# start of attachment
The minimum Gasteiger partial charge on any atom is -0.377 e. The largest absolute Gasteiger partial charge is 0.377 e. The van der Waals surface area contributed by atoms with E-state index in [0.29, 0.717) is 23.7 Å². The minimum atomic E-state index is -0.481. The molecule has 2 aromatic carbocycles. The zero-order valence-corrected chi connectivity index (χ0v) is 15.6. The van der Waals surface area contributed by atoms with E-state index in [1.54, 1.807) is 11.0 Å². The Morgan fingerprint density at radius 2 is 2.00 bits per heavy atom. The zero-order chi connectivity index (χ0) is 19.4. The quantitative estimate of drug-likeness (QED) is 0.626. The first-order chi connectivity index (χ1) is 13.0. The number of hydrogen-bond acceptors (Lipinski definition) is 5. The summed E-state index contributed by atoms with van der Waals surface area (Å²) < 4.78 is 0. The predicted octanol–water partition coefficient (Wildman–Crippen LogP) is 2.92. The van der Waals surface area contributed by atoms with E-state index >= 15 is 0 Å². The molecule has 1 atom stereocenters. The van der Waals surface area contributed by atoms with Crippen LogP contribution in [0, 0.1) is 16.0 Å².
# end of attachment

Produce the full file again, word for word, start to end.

The minimum Gasteiger partial charge on any atom is -0.377 e. The largest absolute Gasteiger partial charge is 0.377 e. The van der Waals surface area contributed by atoms with E-state index in [0.29, 0.717) is 23.7 Å². The minimum atomic E-state index is -0.481. The molecule has 2 aromatic carbocycles. The zero-order valence-corrected chi connectivity index (χ0v) is 15.6. The van der Waals surface area contributed by atoms with E-state index in [1.54, 1.807) is 11.0 Å². The Morgan fingerprint density at radius 2 is 2.00 bits per heavy atom. The zero-order chi connectivity index (χ0) is 19.4. The quantitative estimate of drug-likeness (QED) is 0.626. The first-order chi connectivity index (χ1) is 13.0. The number of hydrogen-bond acceptors (Lipinski definition) is 5. The summed E-state index contributed by atoms with van der Waals surface area (Å²) < 4.78 is 0. The predicted octanol–water partition coefficient (Wildman–Crippen LogP) is 2.92. The van der Waals surface area contributed by atoms with E-state index >= 15 is 0 Å². The molecule has 1 atom stereocenters. The van der Waals surface area contributed by atoms with Crippen LogP contribution in [0, 0.1) is 16.0 Å².